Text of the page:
"They sack the original architect, switch to a lesser-known chap and produce a dumbed-down version," said Lipton.
He then called for a change in the law to link planning permission to a particular developer and architect, so that a change in either would require a new planning application. The next day, Lord Rogers protested in The Times about developers using famous architects' design skills and reputation as a smokescreen to smuggle projects past the planners.
The quoted example in Rogers' piece was Banque Paribas at Marylebone, for which a Michael Hopkins & Partners scheme won planning permission, but which was built in an allegedly coarser form to detailed design by the Whinney Mackay-Lewis Partnership.
Lipton is most concerned about developers switching architects on controversial skyscrapers. In London a rash of towers by superstar architects is being planned. "There are probably 10 examples in London alone," he said. "It's a trend which we want to stop now." More recently, Irvine Sellars, the man behind what could be Britain's tallest building at London Bridge, has been interviewed three times by CABE because it is so concerned that he might ditch superstar architect Renzo Piano if he wins planning permission. Piano was called in to design the tower after the original architect, Broadway Malyan, was deemed unlikely to win permission.
However, the issue is wider and less clear-cut than big-name architects being jettisoned after winning planning permission for prominent central London office buildings. The issue of changing architectural designs after planning permission has been granted also concerns provincial housing developments and public spaces. And the problem can occur before a planning application is submitted.
David Levitt, director of architect Levitt Bernstein Associates, has been so concerned about dumbed-down design that he raised the issue with planning minister Nick Raynsford in a briefing held by the National Housing Forum last month. His practice has been at the receiving end of such a process over the redevelopment of the Lamport housing estate in Portsmouth by a consortium of three housing associations.
They sack the original architect, switch to a lesser-known chap and produce a dumbed-down version
Sir Stuart Lipton
"We won detailed planning consent and received a positive ballot from tenants," he says. "But it was procured by design-and-build with a different employer's agent. I didn't recognise the completed scheme." One of the most widely publicised cases of architect-switching in recent years took place in the government's showcase urban regeneration scheme, the Greenwich Millennium Village. HTA Architects resigned as executive architect – and was simultaneously sacked by its development partner, a joint venture between Countryside Properties and Taylor Woodrow Capital Projects – after winning the competition for the site, but before gaining full planning permission.
"It's a very big issue in major urban regeneration schemes," says Bernard Hunt, managing director of HTA. "The design concept is increasingly seen as the key concept with which the developer can win the site.
But developers resist getting into formal arrangements for delivering the design concept, as was the case at Greenwich." Town planners have a different perspective on the problem. "Planning authorities are concerned about the dilution of architectural quality after schemes win planning applications," says Kevin Murray, former president of the Royal Town Planning Institute and chairman of urban design consultant EDAW. "But it is not our job to protect big-name architects. Many up-and-coming architects can do splendid work too." Last week, CABE held a seminar of planners, developers, architects and lawyers to discuss the problem of delivering design quality. Although Lipton floated his idea of linking planning permission with the name of the architect, the seminar was more persuaded by the less radical option of trying to make better use of the existing planning system. Currently, CABE is drawing up terms of reference for a research project on the subject.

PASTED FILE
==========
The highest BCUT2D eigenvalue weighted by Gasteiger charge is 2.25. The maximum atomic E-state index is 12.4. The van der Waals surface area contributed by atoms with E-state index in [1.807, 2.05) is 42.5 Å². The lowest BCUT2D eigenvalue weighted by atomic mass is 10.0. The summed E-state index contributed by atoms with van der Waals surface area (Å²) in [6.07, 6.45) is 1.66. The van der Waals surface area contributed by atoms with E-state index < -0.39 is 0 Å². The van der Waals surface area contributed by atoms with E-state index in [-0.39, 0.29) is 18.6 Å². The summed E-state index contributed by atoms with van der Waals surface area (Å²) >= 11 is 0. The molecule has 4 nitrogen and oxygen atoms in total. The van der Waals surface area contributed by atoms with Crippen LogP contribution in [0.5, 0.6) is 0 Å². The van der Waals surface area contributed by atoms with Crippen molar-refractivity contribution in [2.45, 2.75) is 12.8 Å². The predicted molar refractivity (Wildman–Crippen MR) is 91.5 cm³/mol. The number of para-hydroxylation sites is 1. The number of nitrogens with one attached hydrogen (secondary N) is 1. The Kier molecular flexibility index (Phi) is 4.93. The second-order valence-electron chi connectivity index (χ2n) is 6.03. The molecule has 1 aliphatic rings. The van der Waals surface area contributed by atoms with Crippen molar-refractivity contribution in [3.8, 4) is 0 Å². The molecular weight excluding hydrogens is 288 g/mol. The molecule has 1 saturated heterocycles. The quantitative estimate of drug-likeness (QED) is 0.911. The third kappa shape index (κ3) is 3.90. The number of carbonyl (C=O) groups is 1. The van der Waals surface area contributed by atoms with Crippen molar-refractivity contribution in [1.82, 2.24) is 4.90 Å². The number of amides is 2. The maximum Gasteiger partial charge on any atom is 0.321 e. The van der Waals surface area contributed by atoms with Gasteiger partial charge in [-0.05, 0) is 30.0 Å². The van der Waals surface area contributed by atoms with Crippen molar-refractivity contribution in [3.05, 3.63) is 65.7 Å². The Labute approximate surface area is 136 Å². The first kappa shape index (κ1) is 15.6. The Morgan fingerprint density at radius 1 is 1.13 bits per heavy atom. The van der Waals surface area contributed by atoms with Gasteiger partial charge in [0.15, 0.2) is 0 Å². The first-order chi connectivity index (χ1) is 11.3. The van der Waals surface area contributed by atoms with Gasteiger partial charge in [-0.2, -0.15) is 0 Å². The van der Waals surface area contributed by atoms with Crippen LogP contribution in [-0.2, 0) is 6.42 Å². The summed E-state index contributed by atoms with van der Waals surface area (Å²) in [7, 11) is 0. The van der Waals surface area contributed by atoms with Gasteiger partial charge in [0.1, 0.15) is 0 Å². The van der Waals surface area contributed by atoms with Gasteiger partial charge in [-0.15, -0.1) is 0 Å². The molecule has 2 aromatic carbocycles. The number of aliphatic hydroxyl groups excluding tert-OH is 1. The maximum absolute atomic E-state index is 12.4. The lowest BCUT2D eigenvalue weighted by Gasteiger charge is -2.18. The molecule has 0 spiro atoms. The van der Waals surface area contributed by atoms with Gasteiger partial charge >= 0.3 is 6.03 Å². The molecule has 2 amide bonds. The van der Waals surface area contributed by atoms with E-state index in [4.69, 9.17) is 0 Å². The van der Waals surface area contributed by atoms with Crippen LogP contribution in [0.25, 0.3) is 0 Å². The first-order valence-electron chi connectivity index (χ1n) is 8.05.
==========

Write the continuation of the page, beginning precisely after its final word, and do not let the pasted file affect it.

The need to deliver architectural quality unites government departments, planners and architects. But do they all mean the same thing when they talk about "architectural quality"? To planners, the basic issue is creating places with a sense of identity. According to Murray: "There should be a clear urban design concept drawn up by the architect which the developer or housebuilder should adhere to." For architects, on the other hand, the devil is in the detail. Levitt says: "In social housing schemes, the contractor, with the permission of the registered social landlord's development manager, plunders the architect's specification for any savings. They pull out the nice balconies and parapet details that give quality to a scheme." Levitt proposes that, in design-and-build housing contracts, the original architect is retained in a supervisory role. Such an arrangement was used on the Montevetro luxury housing development in Battersea to the stated satisfaction of Richard Rogers Partnership, even though the practice's scheme was executed by a different developer with Hurley Robertson & Associates as architect novated to the design-and-build contractor.
For government, the problem is being tackled by appointing ministers to instil an appreciation of the value of architectural quality into their departments. But Jane Priestman, who is advising departments on achieving architectural quality, believes that such "architectural champions" are not enough.
Priestman, formerly British Rail design director, says: "I would like to see departments appointing full-time directors of architecture and design. The government talks about joined-up thinking. What we want is joined-up action." All these concerns may involve different safeguards, whether by extra vigilance on the part of planning authorities or new planning legislation.